The Home School Court Report
VOLUME III, NUMBER I
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Cover Stories

Across the Nation

Denying Constitutional Rights for Money

Pennsylvania Under Fire

Contact Countdown

New York Tightens Up

South Carolina Disapproves

Onslaught in Michigan

Ohio Cases Increase

How to Correspond with Your School District

Present Legal Climate in California

Texas Drags On

Homeschoolers Excel

Features

President’s Corner

C O V E R   S T O R Y

South Carolina Disapproves

The South Carolina compulsory attendance statute requires that homeschools provide instruction that “is approved by the State Board of Education as substantially equivalent to instruction given to children of like ages in the public or private schools.” (See 59-65-40.) The statute seems harmless enough but each school district applies different standards as to what constitutes “substantially equivalent instruction” resulting in the denial of dozens of families the right to homeschool.

In March 1986, two HSLDA families (the Paul Steyne family and the Daniel Steyne family) of the Richland County School District #1 approached their school district informing them of their desire to teach their children at home for the 198687 school year. The superintendent subsequently refused to recommend them because the family did not have sufficient qualifications to teach their 6-year-old child. The parents in both families had some college training and previous teaching experience. In July, the local school board officially denied both families the right to teach their own children since in the school board's estimation, their instruction could not be substantially equivalent.

HSLDA appealed the school board’s decision on behalf of both families and filed legal briefs. Chris Klicka, Executive Director, and Mike Farris, President, argued that the compulsory attendance statute was unconstitutionally void for vagueness for two reasons. First, they argued that the statute was vague because “the reasonable parent of common intelligence must necessarily guess as to the statute’s meaning and differ as to its application.” Since there is no definition of the term “substantially equivalent,” homeschool parents have no ascertainable standard as to their obligations under the law. The vagueness results in each local school district defining “substantially equivalent” in an arbitrary manner, thus denying parents their fundamental, constitutional right to direct the education of their children. Secondly, the law is vague because it allows for arbitrary and discriminatory enforcement in violation of the parents’ right to due process.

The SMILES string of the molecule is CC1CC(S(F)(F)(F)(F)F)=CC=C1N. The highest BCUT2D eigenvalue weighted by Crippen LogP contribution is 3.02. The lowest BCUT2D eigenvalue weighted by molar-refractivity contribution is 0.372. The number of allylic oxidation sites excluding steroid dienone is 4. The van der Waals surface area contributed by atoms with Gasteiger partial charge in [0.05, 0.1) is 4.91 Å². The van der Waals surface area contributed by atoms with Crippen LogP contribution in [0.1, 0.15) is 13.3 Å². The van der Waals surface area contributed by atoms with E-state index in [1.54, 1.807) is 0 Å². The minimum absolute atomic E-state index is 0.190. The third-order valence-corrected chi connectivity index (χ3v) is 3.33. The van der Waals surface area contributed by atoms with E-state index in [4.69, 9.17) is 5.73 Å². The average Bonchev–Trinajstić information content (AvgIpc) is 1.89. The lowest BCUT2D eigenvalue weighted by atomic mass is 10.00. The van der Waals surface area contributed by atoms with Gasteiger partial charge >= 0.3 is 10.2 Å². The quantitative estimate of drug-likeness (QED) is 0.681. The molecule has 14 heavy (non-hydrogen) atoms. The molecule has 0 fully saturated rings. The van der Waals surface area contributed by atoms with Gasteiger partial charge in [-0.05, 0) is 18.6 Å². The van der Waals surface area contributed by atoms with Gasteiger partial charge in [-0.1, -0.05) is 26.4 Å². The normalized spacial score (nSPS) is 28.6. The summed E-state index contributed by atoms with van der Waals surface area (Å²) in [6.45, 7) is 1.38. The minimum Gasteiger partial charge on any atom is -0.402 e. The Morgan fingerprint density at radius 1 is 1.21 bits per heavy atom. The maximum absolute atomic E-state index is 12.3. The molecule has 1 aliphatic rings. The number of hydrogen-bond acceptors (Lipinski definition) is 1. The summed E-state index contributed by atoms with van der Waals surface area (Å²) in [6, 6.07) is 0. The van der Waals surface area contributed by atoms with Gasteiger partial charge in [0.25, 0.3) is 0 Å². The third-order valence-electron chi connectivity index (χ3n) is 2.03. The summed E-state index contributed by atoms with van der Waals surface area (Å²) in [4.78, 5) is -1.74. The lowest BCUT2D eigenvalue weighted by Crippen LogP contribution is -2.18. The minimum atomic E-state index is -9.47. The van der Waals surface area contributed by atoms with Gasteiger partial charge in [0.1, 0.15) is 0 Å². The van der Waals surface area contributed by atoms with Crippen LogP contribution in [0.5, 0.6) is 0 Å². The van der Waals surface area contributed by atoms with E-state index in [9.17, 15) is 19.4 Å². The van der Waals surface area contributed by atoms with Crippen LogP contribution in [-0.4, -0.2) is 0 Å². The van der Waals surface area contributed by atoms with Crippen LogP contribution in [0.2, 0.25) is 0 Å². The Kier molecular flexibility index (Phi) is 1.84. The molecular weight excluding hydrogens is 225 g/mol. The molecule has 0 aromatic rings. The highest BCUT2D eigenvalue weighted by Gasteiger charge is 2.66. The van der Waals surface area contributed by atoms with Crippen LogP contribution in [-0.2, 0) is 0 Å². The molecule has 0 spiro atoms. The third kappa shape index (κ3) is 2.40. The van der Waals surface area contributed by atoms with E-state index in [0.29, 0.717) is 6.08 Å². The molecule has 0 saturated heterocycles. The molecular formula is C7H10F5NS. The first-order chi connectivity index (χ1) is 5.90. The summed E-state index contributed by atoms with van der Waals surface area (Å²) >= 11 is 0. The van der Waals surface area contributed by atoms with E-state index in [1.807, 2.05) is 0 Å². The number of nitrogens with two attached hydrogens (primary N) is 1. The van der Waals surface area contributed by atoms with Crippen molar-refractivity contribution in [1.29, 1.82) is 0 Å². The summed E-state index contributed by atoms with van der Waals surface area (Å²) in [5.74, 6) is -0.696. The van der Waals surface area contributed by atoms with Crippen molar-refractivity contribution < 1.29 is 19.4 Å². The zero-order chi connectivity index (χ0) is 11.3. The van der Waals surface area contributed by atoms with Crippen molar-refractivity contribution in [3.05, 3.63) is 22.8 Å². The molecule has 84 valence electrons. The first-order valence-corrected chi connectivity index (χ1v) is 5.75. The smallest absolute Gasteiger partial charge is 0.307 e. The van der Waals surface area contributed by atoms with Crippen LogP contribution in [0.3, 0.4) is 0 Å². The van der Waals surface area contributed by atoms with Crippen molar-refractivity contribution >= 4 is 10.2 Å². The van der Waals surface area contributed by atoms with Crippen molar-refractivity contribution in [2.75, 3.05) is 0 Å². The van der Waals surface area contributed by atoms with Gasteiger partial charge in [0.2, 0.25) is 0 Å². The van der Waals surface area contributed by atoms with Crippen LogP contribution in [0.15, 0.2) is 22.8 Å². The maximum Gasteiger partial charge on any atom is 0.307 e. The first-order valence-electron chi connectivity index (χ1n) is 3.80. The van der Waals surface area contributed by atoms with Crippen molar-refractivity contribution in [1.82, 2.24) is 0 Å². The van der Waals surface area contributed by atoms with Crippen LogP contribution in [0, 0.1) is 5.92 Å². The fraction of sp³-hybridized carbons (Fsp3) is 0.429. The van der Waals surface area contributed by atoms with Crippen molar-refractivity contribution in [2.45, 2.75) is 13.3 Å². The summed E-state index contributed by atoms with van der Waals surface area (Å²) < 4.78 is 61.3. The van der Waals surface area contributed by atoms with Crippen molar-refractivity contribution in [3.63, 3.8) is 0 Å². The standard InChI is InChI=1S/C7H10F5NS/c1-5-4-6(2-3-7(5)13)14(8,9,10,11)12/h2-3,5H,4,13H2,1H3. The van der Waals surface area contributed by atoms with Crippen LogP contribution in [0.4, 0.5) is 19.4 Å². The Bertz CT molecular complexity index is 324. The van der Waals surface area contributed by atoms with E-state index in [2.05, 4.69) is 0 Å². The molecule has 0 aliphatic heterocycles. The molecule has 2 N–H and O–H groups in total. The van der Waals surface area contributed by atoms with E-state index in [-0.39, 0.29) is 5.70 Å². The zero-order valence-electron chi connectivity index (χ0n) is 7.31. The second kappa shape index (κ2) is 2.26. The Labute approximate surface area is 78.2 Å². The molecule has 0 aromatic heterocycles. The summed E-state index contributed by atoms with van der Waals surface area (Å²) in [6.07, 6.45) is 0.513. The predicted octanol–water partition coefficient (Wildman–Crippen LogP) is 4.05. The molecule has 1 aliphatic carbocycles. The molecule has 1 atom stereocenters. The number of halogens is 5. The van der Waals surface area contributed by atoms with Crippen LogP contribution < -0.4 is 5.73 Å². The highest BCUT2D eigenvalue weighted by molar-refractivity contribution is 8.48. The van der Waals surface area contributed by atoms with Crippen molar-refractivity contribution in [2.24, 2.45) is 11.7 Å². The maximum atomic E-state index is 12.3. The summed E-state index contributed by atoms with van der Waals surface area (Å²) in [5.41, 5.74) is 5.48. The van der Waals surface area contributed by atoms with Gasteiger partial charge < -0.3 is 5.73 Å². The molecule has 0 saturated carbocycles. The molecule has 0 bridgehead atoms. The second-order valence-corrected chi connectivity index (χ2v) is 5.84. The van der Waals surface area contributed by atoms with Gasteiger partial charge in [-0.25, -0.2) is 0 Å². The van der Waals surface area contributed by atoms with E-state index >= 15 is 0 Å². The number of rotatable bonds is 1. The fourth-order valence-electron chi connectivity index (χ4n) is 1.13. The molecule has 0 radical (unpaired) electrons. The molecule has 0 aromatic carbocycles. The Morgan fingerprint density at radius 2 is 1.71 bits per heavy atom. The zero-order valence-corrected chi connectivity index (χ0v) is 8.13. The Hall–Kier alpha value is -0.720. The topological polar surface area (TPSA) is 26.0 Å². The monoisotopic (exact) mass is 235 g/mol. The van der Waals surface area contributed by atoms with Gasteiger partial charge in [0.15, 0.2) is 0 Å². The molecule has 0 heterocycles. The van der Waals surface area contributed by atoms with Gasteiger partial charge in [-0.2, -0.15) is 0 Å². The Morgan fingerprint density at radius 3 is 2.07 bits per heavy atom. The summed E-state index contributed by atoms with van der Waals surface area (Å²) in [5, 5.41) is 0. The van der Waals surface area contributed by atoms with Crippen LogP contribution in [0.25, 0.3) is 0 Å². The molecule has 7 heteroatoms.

Klicka and Farris also argued that allowing the local and state boards to “approve” homeschools is a violation of the parents’ right to have a neutral decision maker presiding over whether they can exercise their fundamental right to teach their children or not. They emphasized that “no local superintendent or school board should ever be allowed to decide whether an alternative form of education will be allowed to be practice din their community because they have a financial interest in the outcome of the decision.” Unfortunately, the state board affirmed the local school board’s denials on September 9, 1986, completely disregarding the legal arguments.

As a result, HSLDA has filed a federal civil rights action in the federal district court requesting that the court rule that the compulsory attendance statute is unconstitutionally void for vagueness and therefore unenforceable based on the arguments delineated above (Steyne, et al., v. Heyward, et al., No. 3:86-2629-0, U.S. District Ct. for the District of South Carolina, Columbia Division, filed November 26, 1986). HSLDA has also joined two other families who have been “disapproved” by their local school boards and two more who have been disapproved by the state board. The purpose of the suit is to sue the state board of education and individual school districts for violating the civil and constitutional rights of the homeschoolers while simultaneously asking the court to strike down the South Carolina compulsory attendance statute as unconstitutional.

In Forth Mill School District #4, the Aldridge family, a member of HSLDA, was denied the right to teach their own 6-year-old child even though the school district found their curriculum of the first 18 weeks to be equivalent and the father had a BA degree. One board member commented that they were not providing “cross-cultured” socialization to their children because all their activities involved their church or their ministry. The Simmons family of HSLDA was disapproved by Richland County School District #2 in spite of the fact that the father had a BA degree and the mother had almost two years of college with three years of experience working as a teacher’s aide and substitute teacher in the public schools. In St. George, another HSLDA family was disapproved because of “insufficient qualifications.”

On the other hand, the Goddard family was approved by the Horry County School District even though the parents only had one to two years of college experience. Likewise the Townsend family was approved by the Sumter County School District #17 even though the superintendent would refuse to recommend them. Both parents hold college degrees. Most other families have decided not to contact the school district for fear of disapproval.

Why the disparity in treatment of homeschoolers in various school districts? It is quite clear that the compulsory attendance statute is void for vagueness and should be declared unenforceable. Pray for the HSLDA attorneys as they challenge the statute through the federal courts.